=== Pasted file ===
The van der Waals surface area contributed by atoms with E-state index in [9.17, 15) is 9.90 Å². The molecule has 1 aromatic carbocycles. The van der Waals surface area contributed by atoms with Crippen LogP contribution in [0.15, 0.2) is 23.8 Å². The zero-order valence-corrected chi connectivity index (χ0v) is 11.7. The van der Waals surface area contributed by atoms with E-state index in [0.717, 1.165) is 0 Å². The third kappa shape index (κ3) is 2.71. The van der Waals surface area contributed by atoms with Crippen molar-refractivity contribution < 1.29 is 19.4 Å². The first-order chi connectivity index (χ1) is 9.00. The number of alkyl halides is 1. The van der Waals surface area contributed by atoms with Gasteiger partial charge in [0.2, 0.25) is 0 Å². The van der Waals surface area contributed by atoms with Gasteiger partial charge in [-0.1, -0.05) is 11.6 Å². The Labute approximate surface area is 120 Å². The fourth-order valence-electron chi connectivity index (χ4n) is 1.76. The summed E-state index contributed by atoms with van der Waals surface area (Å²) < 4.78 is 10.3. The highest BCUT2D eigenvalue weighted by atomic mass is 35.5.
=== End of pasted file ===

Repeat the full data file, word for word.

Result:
The van der Waals surface area contributed by atoms with E-state index in [9.17, 15) is 9.90 Å². The molecule has 1 aromatic carbocycles. The van der Waals surface area contributed by atoms with Crippen LogP contribution in [0.15, 0.2) is 23.8 Å². The zero-order valence-corrected chi connectivity index (χ0v) is 11.7. The van der Waals surface area contributed by atoms with E-state index in [0.717, 1.165) is 0 Å². The third kappa shape index (κ3) is 2.71. The van der Waals surface area contributed by atoms with Crippen molar-refractivity contribution < 1.29 is 19.4 Å². The first-order chi connectivity index (χ1) is 9.00. The number of alkyl halides is 1. The van der Waals surface area contributed by atoms with Gasteiger partial charge in [0.2, 0.25) is 0 Å². The van der Waals surface area contributed by atoms with Gasteiger partial charge in [-0.1, -0.05) is 11.6 Å². The Labute approximate surface area is 120 Å². The fourth-order valence-electron chi connectivity index (χ4n) is 1.76. The summed E-state index contributed by atoms with van der Waals surface area (Å²) < 4.78 is 10.3. The highest BCUT2D eigenvalue weighted by atomic mass is 35.5.